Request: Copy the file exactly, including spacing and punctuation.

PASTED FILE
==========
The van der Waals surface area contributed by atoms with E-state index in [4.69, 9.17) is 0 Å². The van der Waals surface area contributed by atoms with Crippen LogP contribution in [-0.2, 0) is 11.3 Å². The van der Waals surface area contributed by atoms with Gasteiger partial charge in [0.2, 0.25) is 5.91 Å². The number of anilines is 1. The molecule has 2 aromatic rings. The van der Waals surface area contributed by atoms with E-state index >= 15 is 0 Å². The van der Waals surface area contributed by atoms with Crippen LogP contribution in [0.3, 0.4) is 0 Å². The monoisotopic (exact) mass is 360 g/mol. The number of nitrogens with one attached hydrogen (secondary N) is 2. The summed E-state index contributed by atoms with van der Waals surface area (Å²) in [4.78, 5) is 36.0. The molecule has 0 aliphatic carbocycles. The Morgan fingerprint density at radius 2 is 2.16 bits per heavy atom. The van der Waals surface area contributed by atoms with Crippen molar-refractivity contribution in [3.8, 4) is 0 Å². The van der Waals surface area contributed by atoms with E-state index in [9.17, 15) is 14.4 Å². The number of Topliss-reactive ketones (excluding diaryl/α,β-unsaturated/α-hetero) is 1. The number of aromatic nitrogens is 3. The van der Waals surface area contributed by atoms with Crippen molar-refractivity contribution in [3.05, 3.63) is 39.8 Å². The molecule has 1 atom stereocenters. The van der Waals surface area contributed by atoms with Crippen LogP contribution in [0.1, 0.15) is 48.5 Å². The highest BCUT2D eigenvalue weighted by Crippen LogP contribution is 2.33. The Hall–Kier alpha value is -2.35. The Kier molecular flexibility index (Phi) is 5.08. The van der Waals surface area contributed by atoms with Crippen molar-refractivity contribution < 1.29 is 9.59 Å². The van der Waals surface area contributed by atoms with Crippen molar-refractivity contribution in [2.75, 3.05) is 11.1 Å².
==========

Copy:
The van der Waals surface area contributed by atoms with E-state index in [4.69, 9.17) is 0 Å². The van der Waals surface area contributed by atoms with Crippen LogP contribution in [-0.2, 0) is 11.3 Å². The van der Waals surface area contributed by atoms with Gasteiger partial charge in [0.2, 0.25) is 5.91 Å². The number of anilines is 1. The molecule has 2 aromatic rings. The van der Waals surface area contributed by atoms with E-state index >= 15 is 0 Å². The van der Waals surface area contributed by atoms with Crippen LogP contribution in [0.3, 0.4) is 0 Å². The monoisotopic (exact) mass is 360 g/mol. The number of nitrogens with one attached hydrogen (secondary N) is 2. The summed E-state index contributed by atoms with van der Waals surface area (Å²) in [4.78, 5) is 36.0. The molecule has 0 aliphatic carbocycles. The Morgan fingerprint density at radius 2 is 2.16 bits per heavy atom. The van der Waals surface area contributed by atoms with Crippen molar-refractivity contribution in [3.8, 4) is 0 Å². The van der Waals surface area contributed by atoms with E-state index in [9.17, 15) is 14.4 Å². The number of Topliss-reactive ketones (excluding diaryl/α,β-unsaturated/α-hetero) is 1. The number of aromatic nitrogens is 3. The van der Waals surface area contributed by atoms with Crippen molar-refractivity contribution in [3.05, 3.63) is 39.8 Å². The molecule has 1 atom stereocenters. The van der Waals surface area contributed by atoms with Crippen LogP contribution in [0.1, 0.15) is 48.5 Å². The highest BCUT2D eigenvalue weighted by Crippen LogP contribution is 2.33. The Hall–Kier alpha value is -2.35. The Kier molecular flexibility index (Phi) is 5.08. The van der Waals surface area contributed by atoms with Crippen molar-refractivity contribution < 1.29 is 9.59 Å². The van der Waals surface area contributed by atoms with Crippen molar-refractivity contribution in [2.75, 3.05) is 11.1 Å².